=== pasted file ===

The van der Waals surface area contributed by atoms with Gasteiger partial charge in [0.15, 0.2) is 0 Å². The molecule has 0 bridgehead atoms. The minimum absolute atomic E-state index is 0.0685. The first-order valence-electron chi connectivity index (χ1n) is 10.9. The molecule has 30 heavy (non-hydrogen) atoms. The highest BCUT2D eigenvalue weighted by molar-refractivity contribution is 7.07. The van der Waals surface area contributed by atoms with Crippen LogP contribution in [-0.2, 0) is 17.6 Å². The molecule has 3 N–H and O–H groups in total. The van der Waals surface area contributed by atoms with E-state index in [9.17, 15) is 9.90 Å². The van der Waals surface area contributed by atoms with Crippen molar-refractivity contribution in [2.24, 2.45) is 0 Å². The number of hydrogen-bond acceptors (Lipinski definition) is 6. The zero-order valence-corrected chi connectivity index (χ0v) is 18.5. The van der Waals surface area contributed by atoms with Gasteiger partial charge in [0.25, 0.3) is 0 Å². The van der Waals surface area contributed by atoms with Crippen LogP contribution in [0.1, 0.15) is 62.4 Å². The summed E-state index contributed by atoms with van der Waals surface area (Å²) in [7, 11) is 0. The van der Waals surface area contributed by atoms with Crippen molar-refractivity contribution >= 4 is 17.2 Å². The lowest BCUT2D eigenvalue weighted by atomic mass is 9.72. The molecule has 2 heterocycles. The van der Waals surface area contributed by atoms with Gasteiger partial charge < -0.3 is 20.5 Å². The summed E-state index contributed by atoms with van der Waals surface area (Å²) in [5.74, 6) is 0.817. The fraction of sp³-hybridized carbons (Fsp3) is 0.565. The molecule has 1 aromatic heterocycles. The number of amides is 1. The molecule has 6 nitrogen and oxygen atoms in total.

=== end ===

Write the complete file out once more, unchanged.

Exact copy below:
The van der Waals surface area contributed by atoms with Gasteiger partial charge in [0.15, 0.2) is 0 Å². The molecule has 0 bridgehead atoms. The minimum absolute atomic E-state index is 0.0685. The first-order valence-electron chi connectivity index (χ1n) is 10.9. The molecule has 30 heavy (non-hydrogen) atoms. The highest BCUT2D eigenvalue weighted by molar-refractivity contribution is 7.07. The van der Waals surface area contributed by atoms with Crippen LogP contribution in [-0.2, 0) is 17.6 Å². The molecule has 3 N–H and O–H groups in total. The van der Waals surface area contributed by atoms with E-state index in [9.17, 15) is 9.90 Å². The van der Waals surface area contributed by atoms with Crippen molar-refractivity contribution in [2.24, 2.45) is 0 Å². The number of hydrogen-bond acceptors (Lipinski definition) is 6. The zero-order valence-corrected chi connectivity index (χ0v) is 18.5. The van der Waals surface area contributed by atoms with Gasteiger partial charge in [0.25, 0.3) is 0 Å². The van der Waals surface area contributed by atoms with Crippen LogP contribution in [0.1, 0.15) is 62.4 Å². The summed E-state index contributed by atoms with van der Waals surface area (Å²) in [7, 11) is 0. The van der Waals surface area contributed by atoms with Crippen molar-refractivity contribution >= 4 is 17.2 Å². The lowest BCUT2D eigenvalue weighted by atomic mass is 9.72. The molecule has 2 heterocycles. The van der Waals surface area contributed by atoms with Gasteiger partial charge < -0.3 is 20.5 Å². The summed E-state index contributed by atoms with van der Waals surface area (Å²) in [5.74, 6) is 0.817. The fraction of sp³-hybridized carbons (Fsp3) is 0.565. The molecule has 1 aromatic heterocycles. The number of amides is 1. The molecule has 6 nitrogen and oxygen atoms in total.